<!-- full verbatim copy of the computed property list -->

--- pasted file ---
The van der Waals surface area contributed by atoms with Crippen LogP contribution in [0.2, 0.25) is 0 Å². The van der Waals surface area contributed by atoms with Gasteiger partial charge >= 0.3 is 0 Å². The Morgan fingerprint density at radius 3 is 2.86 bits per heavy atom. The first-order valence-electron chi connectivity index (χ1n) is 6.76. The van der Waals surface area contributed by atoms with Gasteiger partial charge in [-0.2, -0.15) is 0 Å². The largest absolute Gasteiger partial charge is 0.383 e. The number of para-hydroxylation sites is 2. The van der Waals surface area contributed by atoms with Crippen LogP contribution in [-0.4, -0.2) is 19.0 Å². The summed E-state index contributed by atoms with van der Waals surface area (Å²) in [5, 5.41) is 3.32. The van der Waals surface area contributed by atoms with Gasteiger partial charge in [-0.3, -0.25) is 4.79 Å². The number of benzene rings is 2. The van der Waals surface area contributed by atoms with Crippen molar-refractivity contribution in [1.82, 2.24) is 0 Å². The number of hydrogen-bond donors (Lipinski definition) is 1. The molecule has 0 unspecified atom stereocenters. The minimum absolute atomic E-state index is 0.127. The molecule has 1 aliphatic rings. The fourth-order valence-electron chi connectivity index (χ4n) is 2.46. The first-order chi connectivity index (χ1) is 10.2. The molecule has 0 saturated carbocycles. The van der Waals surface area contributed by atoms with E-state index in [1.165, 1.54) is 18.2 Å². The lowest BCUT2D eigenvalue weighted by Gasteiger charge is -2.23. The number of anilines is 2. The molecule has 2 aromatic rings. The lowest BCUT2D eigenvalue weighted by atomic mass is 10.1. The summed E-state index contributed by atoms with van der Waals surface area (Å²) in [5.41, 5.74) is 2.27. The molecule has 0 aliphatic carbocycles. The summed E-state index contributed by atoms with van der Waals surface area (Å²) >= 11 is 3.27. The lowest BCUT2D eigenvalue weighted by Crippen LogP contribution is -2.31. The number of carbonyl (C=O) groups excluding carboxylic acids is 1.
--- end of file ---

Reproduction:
The van der Waals surface area contributed by atoms with Crippen LogP contribution in [0.2, 0.25) is 0 Å². The van der Waals surface area contributed by atoms with Gasteiger partial charge >= 0.3 is 0 Å². The Morgan fingerprint density at radius 3 is 2.86 bits per heavy atom. The first-order valence-electron chi connectivity index (χ1n) is 6.76. The van der Waals surface area contributed by atoms with Gasteiger partial charge in [-0.2, -0.15) is 0 Å². The largest absolute Gasteiger partial charge is 0.383 e. The number of para-hydroxylation sites is 2. The van der Waals surface area contributed by atoms with Crippen LogP contribution in [-0.4, -0.2) is 19.0 Å². The summed E-state index contributed by atoms with van der Waals surface area (Å²) in [5, 5.41) is 3.32. The van der Waals surface area contributed by atoms with Gasteiger partial charge in [-0.3, -0.25) is 4.79 Å². The number of benzene rings is 2. The van der Waals surface area contributed by atoms with Crippen molar-refractivity contribution in [1.82, 2.24) is 0 Å². The number of hydrogen-bond donors (Lipinski definition) is 1. The molecule has 0 unspecified atom stereocenters. The minimum absolute atomic E-state index is 0.127. The molecule has 1 aliphatic rings. The fourth-order valence-electron chi connectivity index (χ4n) is 2.46. The first-order chi connectivity index (χ1) is 10.2. The molecule has 0 saturated carbocycles. The van der Waals surface area contributed by atoms with E-state index in [1.165, 1.54) is 18.2 Å². The lowest BCUT2D eigenvalue weighted by Gasteiger charge is -2.23. The number of anilines is 2. The molecule has 2 aromatic rings. The lowest BCUT2D eigenvalue weighted by atomic mass is 10.1. The summed E-state index contributed by atoms with van der Waals surface area (Å²) in [5.41, 5.74) is 2.27. The molecule has 0 aliphatic carbocycles. The summed E-state index contributed by atoms with van der Waals surface area (Å²) >= 11 is 3.27. The lowest BCUT2D eigenvalue weighted by Crippen LogP contribution is -2.31. The number of carbonyl (C=O) groups excluding carboxylic acids is 1.